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April 6 - 17, 2005

Alain Resnais

As one of the key Left Bank filmmakers of the French New Wave, Alain Resnais has become renowned for his politically engaged, elliptical works which frequently question the nature of time and memory in cinema. He has continued to explore these ideas throughout his career although his recent work has taken more audience-friendly forms. This retrospective presents a mix of some of the director’s most acclaimed early works as well as two recent forays into the genre of musical comedy.


April 6 (Wednesday) 9 pm

Hiroshima Mon Amour

Directed by Alain Resnais
France/Japan, 1959, b/w, 91 min.
With With Emmanuelle Riva, Eiji Okada, Bernard Fresson
French with English subtitles

Resnais’s first feature film is greatly indebted to Marguerite Duras’s screenplay and is considered one of the finest films of the early French New Wave. Using a radically novel approach to expressing temporality through associative cuts that bridge the past and the present, Resnais presents the subjective point of view of a French woman who, haunted by her past during the war and filming an historical recreation of the atomic blast in Hiroshima, falls in love with a Japanese man.

April 13 (Wednesday) 9 pm

My American Uncle (Mon Oncle d’Amerique)

Directed by Alain Resnais
France, 1980, color, 126 min.
With With Gérard Depardieu, Nicole Garcia, Roger Pierre
French with English subtitles

Richard Roud characterized this work as “one of the greatest films about the human condition ever made.” The film’s engaging structure brings the theories of the French behavioral scientist Henri Laborit (who actually appears in the film to provide exegesis) together with the stories of three ordinary French citizens (each with a cinematic alter-ego): a Parisian actress, a media executive with political aspirations, and a farmer turned textile-plant director. Each responds to pressures, as Laborit’s theories would predict, through flight, struggle, or inhibition—and each takes solace in the hope that the proverbial “uncle” made good in America, and will come through to save the day. An unqualified commercial success, the film was awarded a special Critics’ Prize at Cannes.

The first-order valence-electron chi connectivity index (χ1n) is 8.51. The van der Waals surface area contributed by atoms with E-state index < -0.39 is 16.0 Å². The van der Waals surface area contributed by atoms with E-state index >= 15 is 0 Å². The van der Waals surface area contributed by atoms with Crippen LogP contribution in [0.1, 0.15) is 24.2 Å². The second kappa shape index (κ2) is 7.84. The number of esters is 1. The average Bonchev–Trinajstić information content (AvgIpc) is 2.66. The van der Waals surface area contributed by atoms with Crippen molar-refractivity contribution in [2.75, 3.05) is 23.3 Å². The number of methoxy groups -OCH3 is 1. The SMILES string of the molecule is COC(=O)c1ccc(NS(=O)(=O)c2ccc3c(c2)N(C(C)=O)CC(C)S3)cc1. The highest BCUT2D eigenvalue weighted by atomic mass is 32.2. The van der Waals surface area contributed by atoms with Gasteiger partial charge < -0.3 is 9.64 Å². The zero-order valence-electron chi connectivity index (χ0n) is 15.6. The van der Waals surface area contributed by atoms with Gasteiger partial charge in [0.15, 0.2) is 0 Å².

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April 15 (Friday) 7 pm

Not on the Lips (Pas sur la bouche)

Directed by Alain resnais
France/Switzerland, 2003, color, 115 min.
With With Audrey Tautou, Isabelle Nanty, Sabine Azéma
French with English subtitles

A Parisian socialite marries an American businessman on a visit to the States but the marriage quickly falls apart. She need not worry as the union is not valid in her native France, leaving her free to wed a French metallurgist with very traditional ideas about matrimony. As farcical chance would have it, the metallurgist invites a prospective business partner to dinner one night, who just happens to be his wife’s ex-husband! Based on a 1925 operetta by lyricist Andre Barde and composer Maurice Yvai, the latest work from acclaimed director Alain Resnais is a charming, entertaining musical comedy and a far cry from the more sober works which established him as one of the major Left Bank filmmakers.